LINCS Discussion on education applications of Artificial Intelligence (AI), Virtual Reality (VR) and Augmented Reality (AR)

Welcome to our week-long discussion on education applications of Artificial Intelligence (AI), Virtual Reality (VR) and Augmented Reality (AR). We will begin today, Monday, October 14th, with an opportunity for our panelists to provide further information about their work and interests in these areas, and with a focus on Artificial Intelligence. On Tuesday we will continue a focus on Artificial Intelligence; on Wednesday we will add a focus on Virtual Reality; on Thursday we'll add a focus on Augmented Reality. The panel discussion will continue through Friday.

I will next re-post in this discussion thread some of the early posts that were included in the bulletin announcing this discussion. My apologies for this duplication to those who get posts and comments by email, but I think this will enable everyone to have the same information in one discussion thread.

David J. Rosen, Moderator

LINCS CoP Integrating Technology and Program Management groups




I totally agree with Bob's comment that limited access to data is slowing down progress in developing adaptive instructional systems.  Educational institutions and university researchers are at an extreme disadvantage compared to large corporations in accessing data.  Projects in academia need to have projects approved by an Institutional Review Board, including access to data, whereas the large corporations have little or no similar constraints on their products.  Accessing data collected in schools and high stakes tests is very difficult because of privacy and legal barriers, so it is difficult/impossible to track progress on a student from school to school.  Some people have ethical concerns about their data being tracked in educational settings, but have no concerns about Amazon tracking them to sell products to them -- interesting.  A software corporation can offer a product with the understanding that the users are being tracked (embedded in dense legalese that people miss).  However, a project on a large research grant requires an informed consent process that makes the nature of the decision more explicit. This is why big data is easier to obtain in the corporate sector.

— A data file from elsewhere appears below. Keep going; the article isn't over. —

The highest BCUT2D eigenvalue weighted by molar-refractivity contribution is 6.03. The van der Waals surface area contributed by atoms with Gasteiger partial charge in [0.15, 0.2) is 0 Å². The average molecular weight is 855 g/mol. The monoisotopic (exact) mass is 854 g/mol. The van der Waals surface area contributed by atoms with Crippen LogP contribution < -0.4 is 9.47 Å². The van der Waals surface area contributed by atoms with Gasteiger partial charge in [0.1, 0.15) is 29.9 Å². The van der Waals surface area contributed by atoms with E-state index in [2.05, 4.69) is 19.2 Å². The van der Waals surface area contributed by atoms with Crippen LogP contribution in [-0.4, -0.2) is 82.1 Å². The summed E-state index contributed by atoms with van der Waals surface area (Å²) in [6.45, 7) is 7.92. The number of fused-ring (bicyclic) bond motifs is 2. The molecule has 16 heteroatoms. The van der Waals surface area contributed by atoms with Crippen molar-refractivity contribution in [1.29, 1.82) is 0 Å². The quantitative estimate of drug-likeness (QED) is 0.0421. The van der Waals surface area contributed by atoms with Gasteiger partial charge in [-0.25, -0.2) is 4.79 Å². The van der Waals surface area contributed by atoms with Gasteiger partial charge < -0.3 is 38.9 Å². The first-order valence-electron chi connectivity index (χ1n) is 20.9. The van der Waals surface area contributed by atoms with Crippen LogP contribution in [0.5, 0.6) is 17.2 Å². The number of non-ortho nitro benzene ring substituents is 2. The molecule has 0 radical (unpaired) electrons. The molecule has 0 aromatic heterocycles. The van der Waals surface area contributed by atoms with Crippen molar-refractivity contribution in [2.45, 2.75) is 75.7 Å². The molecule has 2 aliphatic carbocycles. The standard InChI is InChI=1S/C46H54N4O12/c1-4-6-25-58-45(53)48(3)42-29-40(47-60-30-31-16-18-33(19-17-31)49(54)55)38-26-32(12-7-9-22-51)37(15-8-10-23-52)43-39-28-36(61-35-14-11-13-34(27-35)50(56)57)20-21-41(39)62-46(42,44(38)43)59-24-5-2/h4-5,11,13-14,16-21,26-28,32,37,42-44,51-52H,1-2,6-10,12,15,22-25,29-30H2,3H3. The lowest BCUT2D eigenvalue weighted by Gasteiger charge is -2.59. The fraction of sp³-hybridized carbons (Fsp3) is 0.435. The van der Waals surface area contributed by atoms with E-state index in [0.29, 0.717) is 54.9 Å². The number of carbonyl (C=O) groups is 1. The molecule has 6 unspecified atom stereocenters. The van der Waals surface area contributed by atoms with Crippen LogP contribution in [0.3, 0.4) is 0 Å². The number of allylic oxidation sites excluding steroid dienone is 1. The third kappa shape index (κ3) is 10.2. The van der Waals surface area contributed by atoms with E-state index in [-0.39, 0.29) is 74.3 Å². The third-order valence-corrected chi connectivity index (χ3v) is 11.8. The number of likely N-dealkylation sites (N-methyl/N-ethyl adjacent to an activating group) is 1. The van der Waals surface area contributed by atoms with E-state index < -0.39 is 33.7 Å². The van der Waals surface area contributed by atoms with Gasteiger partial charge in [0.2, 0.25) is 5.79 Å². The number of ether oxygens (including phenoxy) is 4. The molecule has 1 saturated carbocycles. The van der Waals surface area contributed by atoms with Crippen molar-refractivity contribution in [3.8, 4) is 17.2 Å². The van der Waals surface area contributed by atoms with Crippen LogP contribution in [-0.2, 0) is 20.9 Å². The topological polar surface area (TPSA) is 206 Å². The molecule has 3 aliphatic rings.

In work with Squirrel AI in China.  Access to student data is much easier for researchers and the sample sizes are much larger.  Sorting out all of the ethical issues has all sorts of challenges.  .  

Agree with Art and Bob that data sets are limiting the training capabilities of AI to perform what educators and learners need in terms of predicting difficulties and outcomes or selecting the best path for differentiated instruction.

One example: we have a large data set of learner lesson data including scores from our Learning Upgrade system.  If we had within our data set Outcome data including GED/HiSET pass/fail or scores, CASAS / TABE scores, etc. we could train AI to predict outcomes or select an ideal path through our lessons.

Without the outcome data, much of what is called AI within learning systems is tied into optimizing for internal outcomes within a vendor's system, such as completing a course, which may not be effective for overall learner outcomes.

There is an opportunity with systems within Adult Ed such as TOPS, TEAMS, etc to aggregate learning system data such as ours with outcome data they already have to do some of this analysis.  The key is for multiple parties to work together to integrate data and then do the analysis, which can be done without learner personal identifying info.  Perhaps one day, there will be public data sets that can be analyzed with this type of adult ed data.